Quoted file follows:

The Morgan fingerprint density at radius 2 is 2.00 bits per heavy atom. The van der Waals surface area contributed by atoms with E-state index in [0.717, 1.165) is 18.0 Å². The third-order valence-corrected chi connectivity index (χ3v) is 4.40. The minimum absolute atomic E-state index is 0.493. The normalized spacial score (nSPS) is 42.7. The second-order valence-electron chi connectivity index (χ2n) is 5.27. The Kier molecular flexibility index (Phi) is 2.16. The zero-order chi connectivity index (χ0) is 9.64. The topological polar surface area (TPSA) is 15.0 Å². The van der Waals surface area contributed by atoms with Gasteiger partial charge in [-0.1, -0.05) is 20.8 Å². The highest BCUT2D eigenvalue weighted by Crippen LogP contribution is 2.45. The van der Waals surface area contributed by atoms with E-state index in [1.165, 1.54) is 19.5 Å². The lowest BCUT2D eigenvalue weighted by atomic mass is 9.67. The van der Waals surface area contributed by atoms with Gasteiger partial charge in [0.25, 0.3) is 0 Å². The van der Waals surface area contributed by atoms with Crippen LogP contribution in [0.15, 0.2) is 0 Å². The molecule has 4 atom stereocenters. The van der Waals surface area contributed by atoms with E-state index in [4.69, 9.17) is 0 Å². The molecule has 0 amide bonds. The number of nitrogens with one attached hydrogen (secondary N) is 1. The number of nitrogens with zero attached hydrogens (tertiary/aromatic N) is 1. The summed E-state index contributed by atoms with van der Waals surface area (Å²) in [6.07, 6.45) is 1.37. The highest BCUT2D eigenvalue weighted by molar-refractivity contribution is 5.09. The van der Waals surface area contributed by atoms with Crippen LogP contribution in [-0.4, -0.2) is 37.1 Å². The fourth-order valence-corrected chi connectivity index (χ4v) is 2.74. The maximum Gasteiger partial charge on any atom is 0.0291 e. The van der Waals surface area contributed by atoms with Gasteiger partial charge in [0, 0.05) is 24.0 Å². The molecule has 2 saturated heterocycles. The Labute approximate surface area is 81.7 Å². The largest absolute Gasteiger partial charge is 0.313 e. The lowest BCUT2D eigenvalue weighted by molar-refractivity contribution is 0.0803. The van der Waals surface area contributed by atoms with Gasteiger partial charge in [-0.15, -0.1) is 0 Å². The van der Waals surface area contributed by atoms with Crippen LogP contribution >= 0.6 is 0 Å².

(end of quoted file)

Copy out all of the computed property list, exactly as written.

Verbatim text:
The Morgan fingerprint density at radius 2 is 2.00 bits per heavy atom. The van der Waals surface area contributed by atoms with E-state index in [0.717, 1.165) is 18.0 Å². The third-order valence-corrected chi connectivity index (χ3v) is 4.40. The minimum absolute atomic E-state index is 0.493. The normalized spacial score (nSPS) is 42.7. The second-order valence-electron chi connectivity index (χ2n) is 5.27. The Kier molecular flexibility index (Phi) is 2.16. The zero-order chi connectivity index (χ0) is 9.64. The topological polar surface area (TPSA) is 15.0 Å². The van der Waals surface area contributed by atoms with Gasteiger partial charge in [-0.1, -0.05) is 20.8 Å². The highest BCUT2D eigenvalue weighted by Crippen LogP contribution is 2.45. The van der Waals surface area contributed by atoms with E-state index in [1.165, 1.54) is 19.5 Å². The lowest BCUT2D eigenvalue weighted by atomic mass is 9.67. The van der Waals surface area contributed by atoms with Gasteiger partial charge in [0.25, 0.3) is 0 Å². The van der Waals surface area contributed by atoms with Crippen LogP contribution in [0.15, 0.2) is 0 Å². The molecule has 4 atom stereocenters. The van der Waals surface area contributed by atoms with E-state index in [4.69, 9.17) is 0 Å². The molecule has 0 amide bonds. The number of nitrogens with one attached hydrogen (secondary N) is 1. The number of nitrogens with zero attached hydrogens (tertiary/aromatic N) is 1. The summed E-state index contributed by atoms with van der Waals surface area (Å²) in [6.07, 6.45) is 1.37. The highest BCUT2D eigenvalue weighted by molar-refractivity contribution is 5.09. The van der Waals surface area contributed by atoms with Crippen LogP contribution in [-0.4, -0.2) is 37.1 Å². The fourth-order valence-corrected chi connectivity index (χ4v) is 2.74. The maximum Gasteiger partial charge on any atom is 0.0291 e. The van der Waals surface area contributed by atoms with Gasteiger partial charge in [0, 0.05) is 24.0 Å². The molecule has 2 saturated heterocycles. The Labute approximate surface area is 81.7 Å². The largest absolute Gasteiger partial charge is 0.313 e. The lowest BCUT2D eigenvalue weighted by molar-refractivity contribution is 0.0803. The van der Waals surface area contributed by atoms with Gasteiger partial charge in [-0.15, -0.1) is 0 Å². The van der Waals surface area contributed by atoms with Crippen LogP contribution >= 0.6 is 0 Å².